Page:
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Kyiv Post

22 May 2014

By Joao Soares

2014-VISIT-Kiyv-Soares visits Maidan Square 27-03-2014Joao Soares visits Maidan Square in Kiev 27 March 2014.Joao Soares is the OSCE Parliamentary Assembly's special representative for the South Caucasus, chairman of the sub-committee on rules of procedure and member of the ad hoc committee on transparency and reform. OSCE Chairperson-in-Office Didier Burkhalter has designated Mr. Soares as Special Co-ordinator of the OSCE's short-term observation mission for Ukraine's 2014 presidential election.

KYIV – Last week I traveled to Odesa. The city was still in shock. Just days before, on May 2, there had been shooting on the streets, a fire had been set to the Trade Unions House, where dozens of people had taken refuge, and at least 46 lives were senselessly sacrificed. But while the tragedy cast its shadow over my trip, I was there to talk about elections – and the formidable challenge that Ukraine faces in holding a presidential election, especially in violence-hit areas like this one.

What brought me to Odesa was my mandate with the Organization for Security and Co-operation in Europe, which has drawn upon all of its reserves to help monitor and defuse the national crisis. That includes preparing for one of the largest election-monitoring efforts in OSCE history. I serve as Special Co-ordinator, appointed by OSCE Chairman-in-Office Didier Burkhalter to lead the more than 1,000 short-term observers who will disperse across the country on May 25 and to deliver our statement the next day.

My trip to Odesa was not my first pre-election visit to Ukraine, nor my highest-level one – I had met with Prime Minister Arseniy Yatsenyuk just days before and with President Oleksandr Turchynov in March. But of all my trips, and despite the somber backdrop, this one inspired the most optimism. I traveled to the city against the advice of security experts and managed to meet with the city's acting mayor, members of a local district election commission, representatives of several presidential candidates, and average Ukrainian citizens. Overall, what I saw was a city hit by its greatest turmoil in recent memory, but where earnest and determined efforts to organize for the election continued. That gives me hope that despite unprecedented hurdles, the vote on May 25 will help to stabilize, rebuild, and reform Ukraine and support much-needed national dialogue.

Many wonder how Ukraine will manage to accomplish this: Russia has seized Crimea, two oblasts have held referendums, albeit illegitimate, calling for secession, and violence continues to this day. Those are the facts. Clearly, this is not the context for "just another election." What is key, then, is how the average Ukrainian responds. More than any administrative challenges that could affect the vote, the country's citizens will need to show their courage and determination to make this a success. That means realizing the importance of the moment and showing up en masse at polling stations. A large turnout in all regions for this election will make a solid statement about Ukraine's future.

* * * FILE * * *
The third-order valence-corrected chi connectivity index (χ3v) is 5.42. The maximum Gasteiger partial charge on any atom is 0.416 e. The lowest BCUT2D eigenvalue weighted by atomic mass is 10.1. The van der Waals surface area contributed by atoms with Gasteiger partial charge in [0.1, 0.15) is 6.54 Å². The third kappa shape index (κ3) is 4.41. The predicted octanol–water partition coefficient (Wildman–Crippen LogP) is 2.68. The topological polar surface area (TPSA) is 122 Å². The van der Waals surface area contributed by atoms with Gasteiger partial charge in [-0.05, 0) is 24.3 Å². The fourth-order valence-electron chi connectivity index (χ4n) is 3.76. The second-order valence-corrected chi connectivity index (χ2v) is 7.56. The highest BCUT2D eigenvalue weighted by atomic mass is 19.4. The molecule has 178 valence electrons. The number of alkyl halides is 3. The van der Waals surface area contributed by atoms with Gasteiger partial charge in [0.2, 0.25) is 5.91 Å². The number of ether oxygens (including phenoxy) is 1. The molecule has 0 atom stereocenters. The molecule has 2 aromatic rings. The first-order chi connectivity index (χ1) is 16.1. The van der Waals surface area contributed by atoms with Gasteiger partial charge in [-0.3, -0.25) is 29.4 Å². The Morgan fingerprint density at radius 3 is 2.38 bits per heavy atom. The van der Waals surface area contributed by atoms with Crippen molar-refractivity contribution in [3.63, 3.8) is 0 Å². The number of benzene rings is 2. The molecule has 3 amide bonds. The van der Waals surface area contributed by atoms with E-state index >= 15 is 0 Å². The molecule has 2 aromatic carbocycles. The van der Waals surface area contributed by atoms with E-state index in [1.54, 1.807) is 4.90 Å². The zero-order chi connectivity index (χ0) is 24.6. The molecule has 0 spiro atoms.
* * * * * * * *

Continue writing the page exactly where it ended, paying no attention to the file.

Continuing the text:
For their part, officials have an obligation to encourage voting by continuing with technical preparations and by providing the best security possible on election day. We all know of the difficulties and extraordinary circumstances, and the preparedness of the election administration is mixed. But officials must be as undeterred as the voters, working until the last minute to set the best stage possible for a democratic election, including in the East. Citizens and authorities alike must have the vision to see that the best response to violence and division is a peaceful expression of will at the ballot box.

For Ukraine's citizens to invest themselves in this election, many will not only have to overcome their concerns about security, but also their disillusionment. Trust in state institutions in Ukraine has been painfully lacking in recent years, corruption has been high, and now, amid existential challenges to the country, some may feel that their vote will have little practical effect. I urge Ukrainians to fight that tendency as much as they can. One of the best ways to do so is through engagement and education. Understandably, the campaign for this election has been low-key, or nearly invisible at times, and media outlets have devoted much of their coverage to what's happening in the East. One thing the average Ukrainian can do is make sure to watch the candidates debate. Learn as much as you can about who's running. Make your choice as informed as possible. We must not forget that it was the Ukrainian people's distrust of the state and anger at corruption and rights violations that fuelled the fire of Maidan. Now they must make the most of their opportunity to vote for change.

Observers from the OSCE Parliamentary Assembly, OSCE's Organization for Democratic Institutions and Human Rights and our parliamentary partners are determined to do our part, noting shortcomings and successes and holding the election up against the highest standards. We owe this to the people of Ukraine. Of course, we will also face our own special challenges. In response to a dynamic security situation, we're taking reasonable precautions and liaising closely with the police, local officials, and our parliamentarians' embassies. Roadblocks may delay our travel around the country and deployment plans are more complex. But we'll be there in polling stations, as we always have been, to support the Ukrainian people as they vote. We intend to observe in Donetsk Oblast as well. Whatever the difficulties, this election is as an opportunity for all communities and political forces in the country to engage in dialogue and shape its future direction.

It comes not a moment too soon, but with courage, it must be seized.